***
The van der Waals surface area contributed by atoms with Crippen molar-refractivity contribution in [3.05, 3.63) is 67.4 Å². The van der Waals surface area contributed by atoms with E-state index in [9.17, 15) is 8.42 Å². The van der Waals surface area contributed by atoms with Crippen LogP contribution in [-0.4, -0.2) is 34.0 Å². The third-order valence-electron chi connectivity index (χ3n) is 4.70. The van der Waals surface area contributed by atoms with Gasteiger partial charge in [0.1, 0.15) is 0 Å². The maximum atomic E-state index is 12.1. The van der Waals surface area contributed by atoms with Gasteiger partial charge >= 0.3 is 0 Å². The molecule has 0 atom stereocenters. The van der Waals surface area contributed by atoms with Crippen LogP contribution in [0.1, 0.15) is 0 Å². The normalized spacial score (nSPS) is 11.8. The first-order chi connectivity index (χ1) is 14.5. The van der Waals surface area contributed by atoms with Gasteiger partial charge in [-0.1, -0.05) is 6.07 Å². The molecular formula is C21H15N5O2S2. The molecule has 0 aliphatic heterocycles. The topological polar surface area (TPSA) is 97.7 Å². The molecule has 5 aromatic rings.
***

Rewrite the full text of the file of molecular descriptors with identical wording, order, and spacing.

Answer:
The van der Waals surface area contributed by atoms with Crippen molar-refractivity contribution in [3.05, 3.63) is 67.4 Å². The van der Waals surface area contributed by atoms with E-state index in [9.17, 15) is 8.42 Å². The van der Waals surface area contributed by atoms with Crippen LogP contribution in [-0.4, -0.2) is 34.0 Å². The third-order valence-electron chi connectivity index (χ3n) is 4.70. The van der Waals surface area contributed by atoms with Gasteiger partial charge in [0.1, 0.15) is 0 Å². The maximum atomic E-state index is 12.1. The van der Waals surface area contributed by atoms with Gasteiger partial charge >= 0.3 is 0 Å². The molecule has 0 atom stereocenters. The van der Waals surface area contributed by atoms with Crippen LogP contribution in [0.1, 0.15) is 0 Å². The normalized spacial score (nSPS) is 11.8. The first-order chi connectivity index (χ1) is 14.5. The van der Waals surface area contributed by atoms with Gasteiger partial charge in [-0.1, -0.05) is 6.07 Å². The molecular formula is C21H15N5O2S2. The molecule has 0 aliphatic heterocycles. The topological polar surface area (TPSA) is 97.7 Å². The molecule has 5 aromatic rings.